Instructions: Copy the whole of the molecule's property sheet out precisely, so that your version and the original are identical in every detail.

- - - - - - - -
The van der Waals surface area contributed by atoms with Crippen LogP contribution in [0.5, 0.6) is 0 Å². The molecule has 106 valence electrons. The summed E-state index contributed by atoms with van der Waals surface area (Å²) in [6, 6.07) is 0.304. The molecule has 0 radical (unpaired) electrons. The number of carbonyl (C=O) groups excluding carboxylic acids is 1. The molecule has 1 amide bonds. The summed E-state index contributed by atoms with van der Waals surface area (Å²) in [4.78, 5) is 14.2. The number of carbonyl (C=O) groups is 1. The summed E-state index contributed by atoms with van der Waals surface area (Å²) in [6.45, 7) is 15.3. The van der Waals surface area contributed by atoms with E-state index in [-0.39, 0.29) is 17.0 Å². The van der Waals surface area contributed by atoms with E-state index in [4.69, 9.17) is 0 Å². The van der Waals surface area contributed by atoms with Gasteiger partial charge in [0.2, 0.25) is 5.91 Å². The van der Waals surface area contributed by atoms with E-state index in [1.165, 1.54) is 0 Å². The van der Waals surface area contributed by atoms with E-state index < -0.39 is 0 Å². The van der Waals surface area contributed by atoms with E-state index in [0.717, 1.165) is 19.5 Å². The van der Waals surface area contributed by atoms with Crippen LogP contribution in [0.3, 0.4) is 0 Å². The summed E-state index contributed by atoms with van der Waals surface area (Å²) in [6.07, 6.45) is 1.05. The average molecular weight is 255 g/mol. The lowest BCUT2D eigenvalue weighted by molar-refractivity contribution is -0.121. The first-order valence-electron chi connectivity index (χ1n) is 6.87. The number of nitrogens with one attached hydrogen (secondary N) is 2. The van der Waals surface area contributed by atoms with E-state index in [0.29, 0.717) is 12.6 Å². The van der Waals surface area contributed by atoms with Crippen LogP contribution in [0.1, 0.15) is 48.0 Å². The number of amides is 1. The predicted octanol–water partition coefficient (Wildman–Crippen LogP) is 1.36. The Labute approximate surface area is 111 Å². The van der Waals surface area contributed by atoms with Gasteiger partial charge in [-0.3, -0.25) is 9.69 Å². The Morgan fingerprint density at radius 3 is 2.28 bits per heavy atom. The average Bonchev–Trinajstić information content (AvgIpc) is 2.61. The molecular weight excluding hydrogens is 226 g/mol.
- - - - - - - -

The van der Waals surface area contributed by atoms with Crippen LogP contribution in [0.5, 0.6) is 0 Å². The molecule has 106 valence electrons. The summed E-state index contributed by atoms with van der Waals surface area (Å²) in [6, 6.07) is 0.304. The molecule has 0 radical (unpaired) electrons. The number of carbonyl (C=O) groups excluding carboxylic acids is 1. The molecule has 1 amide bonds. The summed E-state index contributed by atoms with van der Waals surface area (Å²) in [4.78, 5) is 14.2. The number of carbonyl (C=O) groups is 1. The summed E-state index contributed by atoms with van der Waals surface area (Å²) in [6.45, 7) is 15.3. The van der Waals surface area contributed by atoms with E-state index in [-0.39, 0.29) is 17.0 Å². The van der Waals surface area contributed by atoms with E-state index in [4.69, 9.17) is 0 Å². The van der Waals surface area contributed by atoms with Gasteiger partial charge in [0.2, 0.25) is 5.91 Å². The van der Waals surface area contributed by atoms with E-state index in [1.165, 1.54) is 0 Å². The van der Waals surface area contributed by atoms with E-state index < -0.39 is 0 Å². The van der Waals surface area contributed by atoms with E-state index in [0.717, 1.165) is 19.5 Å². The van der Waals surface area contributed by atoms with Crippen LogP contribution in [0.3, 0.4) is 0 Å². The summed E-state index contributed by atoms with van der Waals surface area (Å²) in [6.07, 6.45) is 1.05. The average molecular weight is 255 g/mol. The lowest BCUT2D eigenvalue weighted by molar-refractivity contribution is -0.121. The first-order valence-electron chi connectivity index (χ1n) is 6.87. The number of nitrogens with one attached hydrogen (secondary N) is 2. The van der Waals surface area contributed by atoms with E-state index in [0.29, 0.717) is 12.6 Å². The van der Waals surface area contributed by atoms with Crippen LogP contribution in [0.1, 0.15) is 48.0 Å². The number of amides is 1. The predicted octanol–water partition coefficient (Wildman–Crippen LogP) is 1.36. The Labute approximate surface area is 111 Å². The van der Waals surface area contributed by atoms with Gasteiger partial charge in [-0.3, -0.25) is 9.69 Å². The Morgan fingerprint density at radius 3 is 2.28 bits per heavy atom. The average Bonchev–Trinajstić information content (AvgIpc) is 2.61. The molecular weight excluding hydrogens is 226 g/mol.